New research has found that a long-known drug to help treat breast cancer may also be used to reduce death risks from lung cancer as well. The drug is an anti-estrogen and has been known for nearly 30 years.
The study can be found in Cancer, a journal published online.
The drug, called tamoxifen, was shown to decrease lung cancer death risks in women with breast cancer. Researchers claim the results may be premature to use this drug as a treatment option for lung cancer patients, however.
Researchers believe this drug may be instrumental for lung cancer patients as lung cancer is believed to be caused at least somewhat by estrogen.
Another finding experts have explained is that in previous studies, lung cancer risks were shown to increase during menopause as women underwent hormone replacement therapy. Based on that, researchers believed the use of an anti-estrogen might be an effective treatment option for lung cancer as well.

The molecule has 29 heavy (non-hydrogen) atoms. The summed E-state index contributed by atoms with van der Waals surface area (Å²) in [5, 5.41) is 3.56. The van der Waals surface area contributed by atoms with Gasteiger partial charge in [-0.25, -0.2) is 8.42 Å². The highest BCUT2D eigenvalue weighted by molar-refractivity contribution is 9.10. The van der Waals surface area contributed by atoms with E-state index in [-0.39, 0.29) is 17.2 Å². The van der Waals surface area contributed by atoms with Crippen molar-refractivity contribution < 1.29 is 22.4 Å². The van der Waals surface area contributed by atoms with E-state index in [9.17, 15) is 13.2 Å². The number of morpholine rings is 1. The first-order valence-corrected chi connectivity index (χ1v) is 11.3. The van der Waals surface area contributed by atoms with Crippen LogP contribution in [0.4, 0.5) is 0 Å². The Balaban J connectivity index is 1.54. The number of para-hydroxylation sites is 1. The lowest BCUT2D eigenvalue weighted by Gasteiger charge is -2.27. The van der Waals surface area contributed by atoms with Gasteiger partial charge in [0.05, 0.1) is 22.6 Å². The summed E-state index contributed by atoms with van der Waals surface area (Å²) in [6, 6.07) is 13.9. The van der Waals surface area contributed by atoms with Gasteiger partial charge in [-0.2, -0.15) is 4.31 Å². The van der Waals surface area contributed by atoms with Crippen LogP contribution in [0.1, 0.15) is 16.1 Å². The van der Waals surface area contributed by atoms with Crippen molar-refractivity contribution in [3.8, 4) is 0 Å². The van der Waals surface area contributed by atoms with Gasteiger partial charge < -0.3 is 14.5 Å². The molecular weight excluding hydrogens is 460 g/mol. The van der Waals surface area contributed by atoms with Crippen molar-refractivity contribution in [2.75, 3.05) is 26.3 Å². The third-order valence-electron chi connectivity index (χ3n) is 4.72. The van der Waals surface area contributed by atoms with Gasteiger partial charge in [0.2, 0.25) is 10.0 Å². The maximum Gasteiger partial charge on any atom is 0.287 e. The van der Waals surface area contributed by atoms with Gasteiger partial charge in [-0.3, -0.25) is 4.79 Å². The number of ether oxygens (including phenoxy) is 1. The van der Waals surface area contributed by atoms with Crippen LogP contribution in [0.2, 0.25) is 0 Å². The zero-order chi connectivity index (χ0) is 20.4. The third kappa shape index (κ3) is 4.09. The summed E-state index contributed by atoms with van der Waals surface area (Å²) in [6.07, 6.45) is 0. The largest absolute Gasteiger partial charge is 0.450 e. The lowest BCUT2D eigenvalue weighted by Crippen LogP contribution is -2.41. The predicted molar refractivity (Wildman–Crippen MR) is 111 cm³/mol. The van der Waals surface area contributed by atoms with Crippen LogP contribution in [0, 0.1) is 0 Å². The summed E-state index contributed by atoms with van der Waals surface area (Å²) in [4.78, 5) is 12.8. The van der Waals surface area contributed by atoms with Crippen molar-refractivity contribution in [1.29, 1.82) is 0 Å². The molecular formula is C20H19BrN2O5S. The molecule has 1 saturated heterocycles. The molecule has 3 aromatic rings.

For this study, researchers examined health records of 6,655 women. Each woman had a breast cancer diagnosis, and nearly half of the women were treated with an anti-estrogen drug, primarly tamoxifen.
For women receiving anti-estrogen treatment, lung cancer death risks were nearly 90 percent lower than in women who did not receive treatment.
Limitations on this study could have been the sample size, as only 40 women developed lung cancer.
Additionally, some studies involving mice have explained that tamoxifen may increase lung cancer risks.
Compiling all information, researchers firmly believe additional studies need to be performed.